“You don’t know what you got ‘til it’s gone”
(from “Big Yellow Taxi” by Joni Mitchell)
Joni Mitchell’s melancholy lyrics remind us of how easy it can be to take for granted those people around us who we get to know and who enrich our lives in so many ways. Even when we know that their remaining time with us is limited, we’re never really prepared, and the sense of loss is real when the end finally comes.
We’ve recently experienced two such losses at our school. Dr. Ron Wigle was a skilled clinician, committed teacher and mentor to a generation of students, many of whom continued to benefit from his gentle wisdom and humour up to the time of his passing. Moreover, he was a truly special person who had a remarkable ability to connect with people, breaking through all the barriers and pretensions that we often allow to get in the way of real understanding.
Karen Nicole Smith didn’t allow her chronic health issues to prevent her from making valuable contributions to our school and hospital. In fact, her determination to make a difference and find meaning in her own struggles made her contributions all the more valuable and remarkable. Kate Slagle, Manager of our Standardized Patient Program, worked closely with Karen Nicole, and provides the following tribute:
Living close to death empowered Karen Nicole Smith to embrace LIFE. She not only embraced life but chose to celebrate it and shared her powerful experiences with others as a Patient Experience Advisor. Sadly, Karen Nicole passed away on Sunday October 16, 2016 in her home on her own terms.
At the age of 18 Karen Nicole was diagnosed with chronic kidney disease. In 1996 she received a kidney transplant which ultimately failed in 2009. Since then she had been independently completing home hemodialysis. Her chronic kidney disease left her body susceptible and at the age of 39 she went into cardiac arrest and nearly died. After her cardiac arrest Karen Nicole made the conscious decision to take control through “active living”. She worked with teams of medical and non-medical professionals to stabilize and regain her health. In December of 2015 Karen Nicole was diagnosed with angiosarcoma, a rare form of heart cancer which was removed during an emergency open heart surgery. A few months ago Karen Nicole’s cancer returned. Karen Nicole knew her time was coming to an end and made the conscious decision to stop dialysis and pass away peacefully at home.
Take 2 minutes to meet Karen Nicole by watching her “Hello” video: http://youtu.be/hwuW2Oww9sE
Karen Nicole was widely known throughout the Kingston community for her a work as a Patient Experience Advisor at Kingston General Hospital and role of Trainer and Community Outreach Consultant for the Queen’s Standardized Patient & OSCE Program. Karen Nicole was an advocate for those living with chronic illness and shared her messages on a larger scale as a distinguished public speaker, writer and blogger. She knew that “sharing her opinion was helpful no matter how difficult the topic.” In 2016 Karen Nicole made contributions to Reader’s Digest, The Heart Failure Report, Health Quality Ontario and may more publications. She traveled across the country passionately speaking about the patient perspective in palliative care, organ and tissue donation, chronic illness, independent dialysis, cardiac rehabilitation and physical & mental barriers to exercise.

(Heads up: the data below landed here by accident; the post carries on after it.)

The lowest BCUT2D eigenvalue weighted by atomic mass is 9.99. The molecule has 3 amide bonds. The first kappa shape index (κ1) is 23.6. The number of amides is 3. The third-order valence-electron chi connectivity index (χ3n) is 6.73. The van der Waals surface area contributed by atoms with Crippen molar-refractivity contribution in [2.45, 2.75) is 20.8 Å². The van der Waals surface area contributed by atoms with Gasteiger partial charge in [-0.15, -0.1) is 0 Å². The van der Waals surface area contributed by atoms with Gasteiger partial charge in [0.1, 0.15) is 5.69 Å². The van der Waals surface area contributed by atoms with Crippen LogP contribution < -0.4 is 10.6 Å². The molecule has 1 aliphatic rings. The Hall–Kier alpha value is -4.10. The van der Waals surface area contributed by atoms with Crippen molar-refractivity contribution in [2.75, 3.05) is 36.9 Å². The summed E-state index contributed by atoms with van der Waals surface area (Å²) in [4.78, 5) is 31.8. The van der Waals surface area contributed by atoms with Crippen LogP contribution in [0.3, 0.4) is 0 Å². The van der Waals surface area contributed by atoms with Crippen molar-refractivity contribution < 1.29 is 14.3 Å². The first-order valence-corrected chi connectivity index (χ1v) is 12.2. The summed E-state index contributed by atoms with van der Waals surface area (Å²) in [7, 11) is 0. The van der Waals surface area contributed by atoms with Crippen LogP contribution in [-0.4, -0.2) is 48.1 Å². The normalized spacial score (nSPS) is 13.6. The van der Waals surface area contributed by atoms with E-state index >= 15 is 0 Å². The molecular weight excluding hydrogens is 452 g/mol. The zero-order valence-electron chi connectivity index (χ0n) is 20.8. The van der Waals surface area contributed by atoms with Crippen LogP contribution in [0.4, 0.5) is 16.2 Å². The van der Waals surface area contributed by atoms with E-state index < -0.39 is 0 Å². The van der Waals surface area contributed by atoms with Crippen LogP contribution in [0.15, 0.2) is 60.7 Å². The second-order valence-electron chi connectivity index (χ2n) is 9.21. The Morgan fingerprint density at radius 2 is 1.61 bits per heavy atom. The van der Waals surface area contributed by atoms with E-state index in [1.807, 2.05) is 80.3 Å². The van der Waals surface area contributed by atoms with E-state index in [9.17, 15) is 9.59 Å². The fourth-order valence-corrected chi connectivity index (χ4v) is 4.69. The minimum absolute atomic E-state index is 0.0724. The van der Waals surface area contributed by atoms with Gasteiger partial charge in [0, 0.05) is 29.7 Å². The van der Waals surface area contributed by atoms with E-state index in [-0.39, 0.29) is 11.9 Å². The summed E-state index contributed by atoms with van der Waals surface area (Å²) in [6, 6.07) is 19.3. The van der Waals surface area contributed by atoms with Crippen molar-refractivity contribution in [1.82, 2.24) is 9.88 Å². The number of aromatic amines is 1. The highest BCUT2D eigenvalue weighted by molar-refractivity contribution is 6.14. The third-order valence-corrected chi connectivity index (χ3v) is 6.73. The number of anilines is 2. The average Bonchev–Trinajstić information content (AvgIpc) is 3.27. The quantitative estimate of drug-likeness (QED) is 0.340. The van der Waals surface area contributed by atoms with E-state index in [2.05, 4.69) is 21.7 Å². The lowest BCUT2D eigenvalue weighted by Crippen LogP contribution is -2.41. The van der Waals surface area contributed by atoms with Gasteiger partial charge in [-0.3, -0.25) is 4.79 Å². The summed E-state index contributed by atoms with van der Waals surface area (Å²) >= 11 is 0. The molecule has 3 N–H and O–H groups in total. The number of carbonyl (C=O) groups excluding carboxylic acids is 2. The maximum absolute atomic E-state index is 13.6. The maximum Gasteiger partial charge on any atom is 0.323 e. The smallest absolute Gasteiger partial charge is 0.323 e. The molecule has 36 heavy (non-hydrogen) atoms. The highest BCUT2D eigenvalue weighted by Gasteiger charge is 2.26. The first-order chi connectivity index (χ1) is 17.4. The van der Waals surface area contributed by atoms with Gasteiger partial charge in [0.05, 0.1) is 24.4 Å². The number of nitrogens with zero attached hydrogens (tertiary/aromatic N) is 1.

Karen Nicole knew her journey had purpose. Instead of focusing on illness she focused on LIFE and dedicated her work to improving the lives of others living with chronic illnesses. Her messages of active living, patient centered care and hope will continue to resonate with all those who had the privilege of knowing Karen Nicole. In honor of Karen Nicole we can each do our part to help her legacy live on by being an advocate for our health and choosing to live life to its fullest.
Recent Media Contributions:
Living Well with Heart Failure (Reader’s Digest 2016): Outlines Karen Nicole’s journey of active living following her cardiac arrest.
Quote: “One of the most important things I learned is that you can be a person with chronic illness and still be quite healthy and active.”
Living Life Honestly (Queen’s Gazette 2016): Karen Nicole’s perspective on the delivery of bad news and advice for those living with chronic illness to become their “own best advocate”.
Quote: “The conversation does not have to go perfectly. The communication just has to be real.”
The Journey to Heart Failure (Heart Failure Report 2016): Karen Nicole’s message of hope following her cardiac arrest.
Quote: “There is hope. There are places to go for support. You can rebuild your life.”
Palliative Care at the End of Life (Health Quality Ontario 2016): Karen Nicole’s honest thoughts regarding end of life care and death.
Quote: “I’d put my hospital bed right here, with sunlight coming in, and I’d get to pass with dignity and in comfort, with help in my own home. At times that has been my comfort, my solace.”
Kingston Woman Choosing Unassisted Death (Kingston Whig 2016): Karen Nicole’s decision to stop dialysis and her plan to pass away on her own terms.
Quote: “I’m just hoping that the right people will read this. And they will change their minds or think differently about someone they’re taking care of. I hope it will touch lives then can makes things better.”
To Find Out More Visit Karen Nicole’s Website: https://karennicolesmith.wordpress.com/
Two gifted, generous people who who were willing to share their energy and time with us. We’re all the better for it.
Anthony J. Sanfilippo, MD, FRCP(C)
Undergraduate Medical Education